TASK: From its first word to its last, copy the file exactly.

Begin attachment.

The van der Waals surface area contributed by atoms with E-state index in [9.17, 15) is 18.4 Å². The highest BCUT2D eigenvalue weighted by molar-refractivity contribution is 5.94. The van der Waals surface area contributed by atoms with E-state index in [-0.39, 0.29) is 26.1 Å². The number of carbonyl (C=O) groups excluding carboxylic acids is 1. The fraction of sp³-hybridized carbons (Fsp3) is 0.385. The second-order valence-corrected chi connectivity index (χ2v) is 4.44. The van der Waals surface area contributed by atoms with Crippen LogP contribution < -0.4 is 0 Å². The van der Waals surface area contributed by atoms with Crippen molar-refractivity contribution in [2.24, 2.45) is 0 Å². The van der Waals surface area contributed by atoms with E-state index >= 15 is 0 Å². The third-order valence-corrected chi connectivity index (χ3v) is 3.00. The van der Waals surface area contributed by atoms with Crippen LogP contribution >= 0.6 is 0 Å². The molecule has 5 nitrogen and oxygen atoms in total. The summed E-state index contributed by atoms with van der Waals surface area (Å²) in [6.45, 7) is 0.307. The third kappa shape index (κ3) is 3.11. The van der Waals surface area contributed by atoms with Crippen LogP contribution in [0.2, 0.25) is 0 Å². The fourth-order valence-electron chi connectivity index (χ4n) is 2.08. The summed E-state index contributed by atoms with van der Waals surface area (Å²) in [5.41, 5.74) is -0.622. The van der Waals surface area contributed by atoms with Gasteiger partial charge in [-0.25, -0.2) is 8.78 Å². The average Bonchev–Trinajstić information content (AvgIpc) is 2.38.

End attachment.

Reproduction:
The van der Waals surface area contributed by atoms with E-state index in [9.17, 15) is 18.4 Å². The highest BCUT2D eigenvalue weighted by molar-refractivity contribution is 5.94. The van der Waals surface area contributed by atoms with E-state index in [-0.39, 0.29) is 26.1 Å². The number of carbonyl (C=O) groups excluding carboxylic acids is 1. The fraction of sp³-hybridized carbons (Fsp3) is 0.385. The second-order valence-corrected chi connectivity index (χ2v) is 4.44. The van der Waals surface area contributed by atoms with Crippen LogP contribution < -0.4 is 0 Å². The van der Waals surface area contributed by atoms with Crippen molar-refractivity contribution in [2.24, 2.45) is 0 Å². The van der Waals surface area contributed by atoms with E-state index >= 15 is 0 Å². The third-order valence-corrected chi connectivity index (χ3v) is 3.00. The van der Waals surface area contributed by atoms with Crippen LogP contribution >= 0.6 is 0 Å². The molecule has 5 nitrogen and oxygen atoms in total. The summed E-state index contributed by atoms with van der Waals surface area (Å²) in [6.45, 7) is 0.307. The third kappa shape index (κ3) is 3.11. The van der Waals surface area contributed by atoms with Crippen LogP contribution in [0.2, 0.25) is 0 Å². The fourth-order valence-electron chi connectivity index (χ4n) is 2.08. The summed E-state index contributed by atoms with van der Waals surface area (Å²) in [5.41, 5.74) is -0.622. The van der Waals surface area contributed by atoms with Gasteiger partial charge in [-0.25, -0.2) is 8.78 Å². The average Bonchev–Trinajstić information content (AvgIpc) is 2.38.